Three years in the making, Wendy Jane Bantam’s new art show to open Friday — online

by L. Kent Wolgamott via the Lincoln Journal Star

Three years ago, Wendy Jane Bantam and Kiechel Fine Art scheduled her first solo show with the gallery since 2006 for April 2020.

For the last year, Bantam created dozens of paintings in a studio at The Lincoln Marriott Cornhusker Hotel to make up the exhibition she titled “Birds and Superheroes (Nature takes over the world).”

Then came the coronavirus that shut down galleries and art museums across the country and led to the cancellation of nearly every exhibition.

Bantam, however, didn’t want to lose the show she’d anticipated for years.

“I wanted to be able to bring it to people,” she said. “Artists want to share; artists want to give back to people. Artists want to tell a story. That’s why I decided to go forward with this.”

And Buck Kiechel wanted to show and, hopefully, sell her art — work, that by chance, is a perfect fit for the shutdown era.

“It’s a breath of fresh air in this miserable time,” Kiechel said. “It should go out in the world right now. You can get lost in a Bantam. Being quarantined in a house would seem to be a good time to get lost.”

So how does her art get shown?

It will start with an online opening Friday. Then the gallery will be open by appointment only for groups of four or less through April 30.

Dozens of people have actually seen the paintings while Bantam was working as The Cornhusker’s artist-in-residence.

“Having worked in solitude my whole life as an artist, it was a lot different to be in the public eye,” Bantam said. “I met people from all over the world every day. They’d ask, ‘What are you working on?’ I’d tell them.”

With some, she offered the opportunity to pull up a chair and sit with her as she worked. 

What the visitors saw in progress were literal interpretations of the theme, paintings with brightly colored flowers expanding across fields and Lincoln landmarks — like Zesto, the old 84th and O Street drive-in, and Tam O’Shanter about to be overrun.

The latter paintings are smaller works rooted in a series Bantam created when she got the idea for the show two years ago.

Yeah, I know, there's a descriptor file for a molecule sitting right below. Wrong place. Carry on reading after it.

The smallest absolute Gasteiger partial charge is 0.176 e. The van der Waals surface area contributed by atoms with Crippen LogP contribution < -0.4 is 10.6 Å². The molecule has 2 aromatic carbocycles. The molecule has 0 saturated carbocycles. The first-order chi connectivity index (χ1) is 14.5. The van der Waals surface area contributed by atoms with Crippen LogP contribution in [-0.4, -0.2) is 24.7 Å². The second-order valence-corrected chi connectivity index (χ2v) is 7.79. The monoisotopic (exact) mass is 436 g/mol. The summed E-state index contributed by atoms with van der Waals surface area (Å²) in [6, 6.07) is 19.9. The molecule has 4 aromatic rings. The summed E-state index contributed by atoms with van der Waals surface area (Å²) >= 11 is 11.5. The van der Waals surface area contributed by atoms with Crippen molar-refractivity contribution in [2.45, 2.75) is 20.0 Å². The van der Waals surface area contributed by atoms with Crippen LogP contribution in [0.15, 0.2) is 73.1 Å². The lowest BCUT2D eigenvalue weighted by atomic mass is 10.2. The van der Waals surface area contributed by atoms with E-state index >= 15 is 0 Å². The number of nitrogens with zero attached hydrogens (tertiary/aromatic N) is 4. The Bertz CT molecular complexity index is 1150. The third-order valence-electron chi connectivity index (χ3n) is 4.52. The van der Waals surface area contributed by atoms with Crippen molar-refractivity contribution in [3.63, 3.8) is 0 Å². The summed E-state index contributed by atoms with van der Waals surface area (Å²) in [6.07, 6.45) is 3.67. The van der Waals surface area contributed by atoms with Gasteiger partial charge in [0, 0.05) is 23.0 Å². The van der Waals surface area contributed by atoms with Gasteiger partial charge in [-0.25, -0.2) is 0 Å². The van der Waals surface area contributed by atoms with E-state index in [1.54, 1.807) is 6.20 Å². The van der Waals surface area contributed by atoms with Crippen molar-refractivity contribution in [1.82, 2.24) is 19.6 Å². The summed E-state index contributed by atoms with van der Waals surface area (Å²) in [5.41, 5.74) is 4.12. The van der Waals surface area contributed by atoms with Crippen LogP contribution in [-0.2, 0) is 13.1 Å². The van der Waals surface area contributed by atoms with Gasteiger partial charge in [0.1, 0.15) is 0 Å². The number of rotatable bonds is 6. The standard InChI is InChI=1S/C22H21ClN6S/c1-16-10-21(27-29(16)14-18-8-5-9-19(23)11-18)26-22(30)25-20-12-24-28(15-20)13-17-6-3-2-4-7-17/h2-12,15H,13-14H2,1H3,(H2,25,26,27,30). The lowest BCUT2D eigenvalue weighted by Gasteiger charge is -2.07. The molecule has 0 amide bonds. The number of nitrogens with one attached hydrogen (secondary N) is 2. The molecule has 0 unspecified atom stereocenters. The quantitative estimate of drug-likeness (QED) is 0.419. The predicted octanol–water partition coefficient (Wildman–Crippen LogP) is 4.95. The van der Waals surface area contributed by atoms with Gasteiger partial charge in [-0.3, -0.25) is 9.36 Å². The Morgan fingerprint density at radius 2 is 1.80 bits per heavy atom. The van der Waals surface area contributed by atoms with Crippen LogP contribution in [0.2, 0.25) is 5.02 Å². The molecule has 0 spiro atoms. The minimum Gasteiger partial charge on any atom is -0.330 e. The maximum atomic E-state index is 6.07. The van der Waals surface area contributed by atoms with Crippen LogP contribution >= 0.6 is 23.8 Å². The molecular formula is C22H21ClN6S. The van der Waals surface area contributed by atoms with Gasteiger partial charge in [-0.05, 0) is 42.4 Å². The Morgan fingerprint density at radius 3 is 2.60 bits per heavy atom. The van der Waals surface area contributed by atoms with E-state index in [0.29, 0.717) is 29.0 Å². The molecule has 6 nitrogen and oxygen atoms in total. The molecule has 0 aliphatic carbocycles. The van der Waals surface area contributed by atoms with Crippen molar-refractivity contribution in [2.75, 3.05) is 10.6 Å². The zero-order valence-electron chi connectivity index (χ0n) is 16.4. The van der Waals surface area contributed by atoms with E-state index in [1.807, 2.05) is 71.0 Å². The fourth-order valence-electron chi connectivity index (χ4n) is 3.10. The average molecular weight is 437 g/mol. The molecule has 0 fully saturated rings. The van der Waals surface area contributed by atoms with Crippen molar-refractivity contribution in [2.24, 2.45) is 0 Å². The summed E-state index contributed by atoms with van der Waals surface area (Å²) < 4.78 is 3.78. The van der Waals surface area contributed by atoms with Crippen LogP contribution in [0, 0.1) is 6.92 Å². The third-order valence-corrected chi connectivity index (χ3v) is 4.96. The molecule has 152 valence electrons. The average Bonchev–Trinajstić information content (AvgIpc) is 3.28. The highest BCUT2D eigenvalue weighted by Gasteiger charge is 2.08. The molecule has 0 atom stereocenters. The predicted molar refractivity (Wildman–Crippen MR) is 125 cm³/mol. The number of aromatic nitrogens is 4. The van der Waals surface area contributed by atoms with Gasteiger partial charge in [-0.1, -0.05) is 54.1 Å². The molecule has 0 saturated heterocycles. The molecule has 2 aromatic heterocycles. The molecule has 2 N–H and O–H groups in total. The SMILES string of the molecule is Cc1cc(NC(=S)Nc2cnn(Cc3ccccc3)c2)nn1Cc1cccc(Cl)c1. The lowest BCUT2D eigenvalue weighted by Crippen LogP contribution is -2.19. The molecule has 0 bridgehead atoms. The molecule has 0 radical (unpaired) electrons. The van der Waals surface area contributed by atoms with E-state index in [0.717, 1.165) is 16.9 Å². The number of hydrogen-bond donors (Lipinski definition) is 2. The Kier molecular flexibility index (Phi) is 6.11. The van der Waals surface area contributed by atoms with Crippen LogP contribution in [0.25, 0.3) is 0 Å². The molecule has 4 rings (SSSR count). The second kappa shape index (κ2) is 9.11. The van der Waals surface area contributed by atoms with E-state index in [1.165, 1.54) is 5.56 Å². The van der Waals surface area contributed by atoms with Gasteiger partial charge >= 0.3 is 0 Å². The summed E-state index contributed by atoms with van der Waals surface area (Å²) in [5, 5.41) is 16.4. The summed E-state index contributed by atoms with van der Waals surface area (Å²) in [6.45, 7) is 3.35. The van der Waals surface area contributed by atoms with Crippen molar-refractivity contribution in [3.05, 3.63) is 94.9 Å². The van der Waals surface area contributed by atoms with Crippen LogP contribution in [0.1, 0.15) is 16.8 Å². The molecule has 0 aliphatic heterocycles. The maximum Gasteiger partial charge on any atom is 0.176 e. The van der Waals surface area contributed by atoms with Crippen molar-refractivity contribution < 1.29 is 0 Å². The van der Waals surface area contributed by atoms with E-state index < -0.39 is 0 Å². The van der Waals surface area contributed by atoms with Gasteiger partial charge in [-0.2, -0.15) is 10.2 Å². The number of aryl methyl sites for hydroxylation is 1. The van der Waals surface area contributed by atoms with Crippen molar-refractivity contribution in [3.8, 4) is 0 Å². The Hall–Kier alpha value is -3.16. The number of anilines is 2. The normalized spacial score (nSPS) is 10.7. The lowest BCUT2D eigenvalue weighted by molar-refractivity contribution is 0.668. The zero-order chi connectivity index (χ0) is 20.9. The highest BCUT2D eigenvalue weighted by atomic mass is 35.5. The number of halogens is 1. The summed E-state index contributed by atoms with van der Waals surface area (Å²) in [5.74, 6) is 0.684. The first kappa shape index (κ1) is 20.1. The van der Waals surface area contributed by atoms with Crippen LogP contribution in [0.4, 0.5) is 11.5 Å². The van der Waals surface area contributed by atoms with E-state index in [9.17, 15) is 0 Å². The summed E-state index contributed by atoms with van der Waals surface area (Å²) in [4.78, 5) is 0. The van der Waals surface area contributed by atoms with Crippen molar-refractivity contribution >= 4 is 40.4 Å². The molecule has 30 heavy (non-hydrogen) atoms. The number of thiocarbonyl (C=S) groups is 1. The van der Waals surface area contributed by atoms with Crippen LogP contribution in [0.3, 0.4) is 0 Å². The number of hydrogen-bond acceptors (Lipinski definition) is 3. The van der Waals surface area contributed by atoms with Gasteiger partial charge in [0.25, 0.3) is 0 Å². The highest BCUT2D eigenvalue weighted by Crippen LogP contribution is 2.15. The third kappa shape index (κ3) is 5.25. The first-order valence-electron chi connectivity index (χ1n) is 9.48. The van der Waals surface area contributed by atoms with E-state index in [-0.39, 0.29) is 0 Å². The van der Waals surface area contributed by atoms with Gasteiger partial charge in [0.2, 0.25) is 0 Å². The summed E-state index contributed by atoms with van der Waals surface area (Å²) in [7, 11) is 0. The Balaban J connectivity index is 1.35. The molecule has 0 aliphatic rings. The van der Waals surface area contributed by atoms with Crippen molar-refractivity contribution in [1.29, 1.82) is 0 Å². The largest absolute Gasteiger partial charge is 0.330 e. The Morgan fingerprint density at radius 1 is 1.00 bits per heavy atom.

The large paintings that dominate the show originated from Bantam’s Cornhusker residency. They rank as the strongest pieces she’s made in her career.

To choose three, “Rabbit Sails the Seven Seas,” in which a bunny rides in a boat; “The Drinking Tree” a fantasy landscape with birds hidden in tall trees; and the undersea view of three fish “Three Sirens of the Sea,” which comes alive with dynamic flowing, curving lines and layered bright colors.

Other paintings directly lock into the theme. In “Burn it Down (Spiderman in the Redwoods),” Spidey shoots a web across a deeply lined forest fire inferno, while “Aquaman Reverses the Waterfall” finds the amphibious hero swimming to the top of the painting trying to stop nature’s watery assault.

Those pieces are literally contrasted by a series of smaller ink-on-plaster pieces in which Bantam has carved out linear images leaving bright white linear grooves against the black surface. But those pieces stay with the theme and imagery as in “The Seahorse Returns.”

The expansive exhibit, which numbers more than 80 pieces, also contains a suite of small, more conventional landscapes — although they too, often are made in Bantam’s palette of pinks, blues and yellows. And there are a couple of figurative pieces as well — large paintings of faces, one appearing to be a Picasso-influenced portrait, the other as psychological study in reds.

The vast majority of her work should be available online starting Friday morning.

That’s when Kiechel Fine Art takes over the Downtown Lincoln Association’s Instagram account, where it will show images of many of the paintings.

At 6:30 p.m., an “opening” will be livestreamed on Facebook and YouTube through multiple sources, including Kiechel’s Facebook page, the Basement Creators Network YouTube channel and

The stream will be shot by Panoptic Cinema, the Lincoln-based company of brothers Brent Scott and Derek Maze, who made the indie film “La Flamme Rouge” last year and distributed through the BCN, which shows Lincoln bands performing on a weekly basis.

At 7 p.m., Bantam will be interviewed about her work, with detailed images on the stream.

Appointments for in-person viewing can be made beginning Friday morning. That’s the best way to see the work, Kiechel said.

“You need to be in front of her paintings to really feel it. The impastos, the layers, are lost digitally,” Kiechel said. “We’re doing what we can to present an art experience, safely, online and in person. It’s her strongest body of work in 20 years. We really want people to see it any way they can.”

If You Go

What: “Birds and Superheroes” by Wendy Jane Bantam

Where: Kiechel Fine Art,  1208  O St.

When: Through April 30

Online Opening: 6:30 p.m. on Facebook, YouTube,

In-person viewing: By appointment only, Monday through Friday. For appointments call 402-420-9553. Please leave a voicemail or send the gallery an email at and Kiechel Fine Art will get back to you as soon as possible early next week.

If you missed the LIVE version – you can still visit the link directly at and view the YouTube stream from Wendy’s exhibition page here:

View the full article here.